Meanwhile, Leroy Hopkins and Tina Campt continue to investigate what it means to be an African German by situating them in the larger context of the African diaspora, building upon Sephocle's reference to African-American influences . Both compare and contrast the African-German and American experiences.
Specifically, Hopkins in "Inventing Self: Parallels in the African-German and African-American Experience" examines "the problem of identity in the [African] diaspora ... from the comparative perspective of its American and German perspectives" (p. 37). In both instances, he points out that literacy is a primary "prerequisite for the appearance of ... [an] emerging group consciousness" (p. 38). Thus, the means to reflect and to record as well as to disseminate and share their experiences is pivotal in the formation of identity.
It was from contact with African-American women writers that moved African-German women in the 1980s to "document their common experience" and even "name themselves 'Afro-Germans'" (p. 40). Most notable are Showing Our Colors and Gisela Fremgen's 1984 publication ...und wenn du dazu schwarz bist. Berichte schwarzer Frauen in der Bundesrepublik [And when you are also black. Personal Narratives of Black Women in the Federal Republic]. Hopkins asserts that "these...narratives are...attempts to create a new discourse, to establish a voice of their own" (p. 42). Imperative to this, according to Hopkins, was to search for an "identity within the context of German history" (p. 42). He argues that this "search for a voice, for a separate and distinct identity, is a characteristic shared by Afro-Germans and African Americans" (p. 42).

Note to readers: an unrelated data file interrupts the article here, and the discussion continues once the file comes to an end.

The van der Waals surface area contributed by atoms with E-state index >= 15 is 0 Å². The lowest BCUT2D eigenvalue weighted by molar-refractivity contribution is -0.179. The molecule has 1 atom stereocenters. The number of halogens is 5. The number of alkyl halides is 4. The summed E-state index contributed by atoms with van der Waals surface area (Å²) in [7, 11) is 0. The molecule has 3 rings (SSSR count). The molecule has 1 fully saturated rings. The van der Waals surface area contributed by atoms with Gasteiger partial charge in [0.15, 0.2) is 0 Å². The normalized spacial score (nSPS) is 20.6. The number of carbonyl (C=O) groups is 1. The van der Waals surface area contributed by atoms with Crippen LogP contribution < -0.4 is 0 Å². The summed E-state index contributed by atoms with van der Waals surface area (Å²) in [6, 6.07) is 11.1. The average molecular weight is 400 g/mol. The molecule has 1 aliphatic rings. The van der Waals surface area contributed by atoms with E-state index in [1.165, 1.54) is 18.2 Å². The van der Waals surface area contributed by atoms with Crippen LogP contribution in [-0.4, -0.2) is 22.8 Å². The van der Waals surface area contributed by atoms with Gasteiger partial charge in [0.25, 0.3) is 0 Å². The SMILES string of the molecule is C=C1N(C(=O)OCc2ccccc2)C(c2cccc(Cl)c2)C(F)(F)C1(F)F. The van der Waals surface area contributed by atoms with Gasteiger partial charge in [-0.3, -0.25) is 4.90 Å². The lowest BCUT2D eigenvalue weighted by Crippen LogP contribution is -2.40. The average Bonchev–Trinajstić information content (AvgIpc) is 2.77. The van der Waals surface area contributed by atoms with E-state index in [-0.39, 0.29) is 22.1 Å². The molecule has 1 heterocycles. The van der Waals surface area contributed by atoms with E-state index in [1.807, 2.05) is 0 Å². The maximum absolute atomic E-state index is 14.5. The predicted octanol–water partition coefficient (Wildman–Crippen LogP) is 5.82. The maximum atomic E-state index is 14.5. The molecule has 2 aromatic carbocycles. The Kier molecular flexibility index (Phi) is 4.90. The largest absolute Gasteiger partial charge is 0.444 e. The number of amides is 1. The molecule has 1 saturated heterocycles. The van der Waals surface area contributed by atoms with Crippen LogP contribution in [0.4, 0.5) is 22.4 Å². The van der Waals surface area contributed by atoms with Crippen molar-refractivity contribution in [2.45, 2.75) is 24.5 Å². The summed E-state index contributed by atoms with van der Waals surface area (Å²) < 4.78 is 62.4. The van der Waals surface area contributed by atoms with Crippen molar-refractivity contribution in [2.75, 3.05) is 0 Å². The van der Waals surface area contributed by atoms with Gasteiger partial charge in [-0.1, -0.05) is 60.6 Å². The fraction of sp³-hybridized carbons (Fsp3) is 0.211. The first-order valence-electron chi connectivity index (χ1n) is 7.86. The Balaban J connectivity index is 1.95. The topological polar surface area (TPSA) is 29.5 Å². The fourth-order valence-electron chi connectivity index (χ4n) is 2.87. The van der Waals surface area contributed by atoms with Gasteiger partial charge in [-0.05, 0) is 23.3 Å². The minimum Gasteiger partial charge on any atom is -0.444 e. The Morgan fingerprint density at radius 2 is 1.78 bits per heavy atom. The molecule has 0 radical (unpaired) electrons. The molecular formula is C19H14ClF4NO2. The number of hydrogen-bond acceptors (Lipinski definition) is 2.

Like Asante, Hopkins contends that the key to this search is "the phenomenon of Africa and the African heritage." Otherwise, neither group can come to grips with its biculturality (p. 42). It is this common experience which unites both groups as well as other communities of the African diaspora. He argues that through more recent publications, especially the magazine Uncle Tom's Fist [Onkel Tom's Faust], the African-Germans have demonstrated a "commitment to multiculturalism and an aware of the global context of the African experience which position them to both contribute to and learn from the African-American struggle for identity" (p. 49).
In "African German/African American -- Dialogue or Dialectic? Reflections on the Dynamics of 'Intercultural Address,'" Tina Campt takes a different approach by exploring not only the similarities but also the differences of the African-American and African-German experiences. She does this through an interview with Peter K., one of the so-called Rhineland "bastards." For Campt, the interview with Peter K. is intriguing for none of the accounts of these children "give any details or follow-up information on their later lives" (p. 74). However, far more interesting for her is the "discursive dynamic that develops between the two of us in the interview" (p. 72).